Page 151 - Jewish Book Annual Volume 39

Basic HTML Version

and, to say the least, completely incompatible with the admirable
qualities enumerated above.
For, indeed, Rawidowicz’s theories totally revolutionzed the
fundamental concepts of the Zionist movement. They seemed to
have been developed with such unexpectedness that their pro­
fessed loyalty to Zionism did not appear like Zionism at all. Their
advocate was a great ideological innovator and as such he had
great difficulty in gaining the recognition of the establishment. It
has been said that because of his provocative writings and chal­
lenging views Rawidowicz had hosts of readers but no followers.
Regrettably, the innovating element that to Rawidowicz was of the
utmost importance for Jewish national survival appeared to
others, who shared the same concerns and were committed to the
same goals, as strange, self-defeating and completely inadmissi­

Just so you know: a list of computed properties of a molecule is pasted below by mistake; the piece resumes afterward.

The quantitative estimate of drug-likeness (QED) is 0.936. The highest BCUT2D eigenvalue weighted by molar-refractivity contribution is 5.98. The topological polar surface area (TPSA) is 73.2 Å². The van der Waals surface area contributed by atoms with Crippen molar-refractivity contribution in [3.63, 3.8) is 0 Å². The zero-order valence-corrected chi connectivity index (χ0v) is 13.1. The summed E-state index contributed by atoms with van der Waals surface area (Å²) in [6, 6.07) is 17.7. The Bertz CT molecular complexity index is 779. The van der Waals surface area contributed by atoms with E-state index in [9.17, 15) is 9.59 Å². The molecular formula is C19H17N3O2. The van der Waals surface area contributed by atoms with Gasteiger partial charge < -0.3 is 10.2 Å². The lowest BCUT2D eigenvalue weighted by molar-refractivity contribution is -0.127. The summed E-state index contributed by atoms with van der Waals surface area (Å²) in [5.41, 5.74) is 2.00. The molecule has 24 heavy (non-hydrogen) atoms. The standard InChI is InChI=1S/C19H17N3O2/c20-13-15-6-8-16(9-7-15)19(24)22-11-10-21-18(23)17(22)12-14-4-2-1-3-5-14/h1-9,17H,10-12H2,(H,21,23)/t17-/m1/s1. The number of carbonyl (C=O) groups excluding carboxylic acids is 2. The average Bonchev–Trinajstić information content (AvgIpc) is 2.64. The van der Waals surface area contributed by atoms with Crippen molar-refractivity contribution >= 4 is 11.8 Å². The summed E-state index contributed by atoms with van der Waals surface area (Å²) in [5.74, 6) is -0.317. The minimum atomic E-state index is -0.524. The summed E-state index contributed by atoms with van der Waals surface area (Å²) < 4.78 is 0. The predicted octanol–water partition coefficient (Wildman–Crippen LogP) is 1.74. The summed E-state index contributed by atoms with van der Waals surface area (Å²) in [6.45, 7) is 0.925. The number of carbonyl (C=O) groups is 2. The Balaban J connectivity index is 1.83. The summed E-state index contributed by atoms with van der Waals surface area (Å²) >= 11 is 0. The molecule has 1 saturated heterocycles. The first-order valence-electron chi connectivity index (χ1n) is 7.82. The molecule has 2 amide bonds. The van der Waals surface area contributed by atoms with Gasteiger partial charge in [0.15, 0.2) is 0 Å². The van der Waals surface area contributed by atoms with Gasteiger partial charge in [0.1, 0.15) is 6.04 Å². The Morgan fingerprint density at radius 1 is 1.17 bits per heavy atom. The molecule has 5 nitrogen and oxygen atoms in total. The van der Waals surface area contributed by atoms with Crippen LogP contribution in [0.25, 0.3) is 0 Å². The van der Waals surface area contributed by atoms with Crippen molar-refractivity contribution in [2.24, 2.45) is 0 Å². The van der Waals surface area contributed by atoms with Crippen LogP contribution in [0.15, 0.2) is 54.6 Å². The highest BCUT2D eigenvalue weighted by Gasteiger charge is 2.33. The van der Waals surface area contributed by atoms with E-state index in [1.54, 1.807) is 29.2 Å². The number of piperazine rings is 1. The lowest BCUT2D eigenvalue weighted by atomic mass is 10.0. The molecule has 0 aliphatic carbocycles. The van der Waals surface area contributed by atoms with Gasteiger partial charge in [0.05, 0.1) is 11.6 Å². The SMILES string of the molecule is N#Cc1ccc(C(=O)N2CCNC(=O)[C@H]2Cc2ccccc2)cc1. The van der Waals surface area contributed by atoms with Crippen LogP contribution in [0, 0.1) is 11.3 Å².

Already in the formative stage of his thinking on Jewish na­
tional questions Rawidowicz had provided the rationale for his
ideological position. He did so in a Hebrew lecture delivered in
Berlin in 1931, in connection with the founding of the Brit Ivrit
Olamit (World Hebrew Union), of which he was the initiator.6
This programmatic address is notable for a number of significant
statements which can each serve as a key to his revolutionary
approach to old issues. Here are a few illustrative examples in this
writer’s translation:
I turn my back on one-sided Zionism in order to envisage a
two-sided Zionism aimed equally at both the Land and be­
yond the Land, which is total Zionism.
Promoting Hebrew literature, scholarship and art is not of
the commandments valid only in the Land — it is the obliga­
tion of Jewish communities everywhere.
Hebrew culture and Hebrew Jewishness cannot subsist
without a creative Hebrew Diaspora.
6 The lecture appeared in Lwow, Poland, in 1933 as a slim pamphlet, under the
challenging title,
I f Not Here - Where?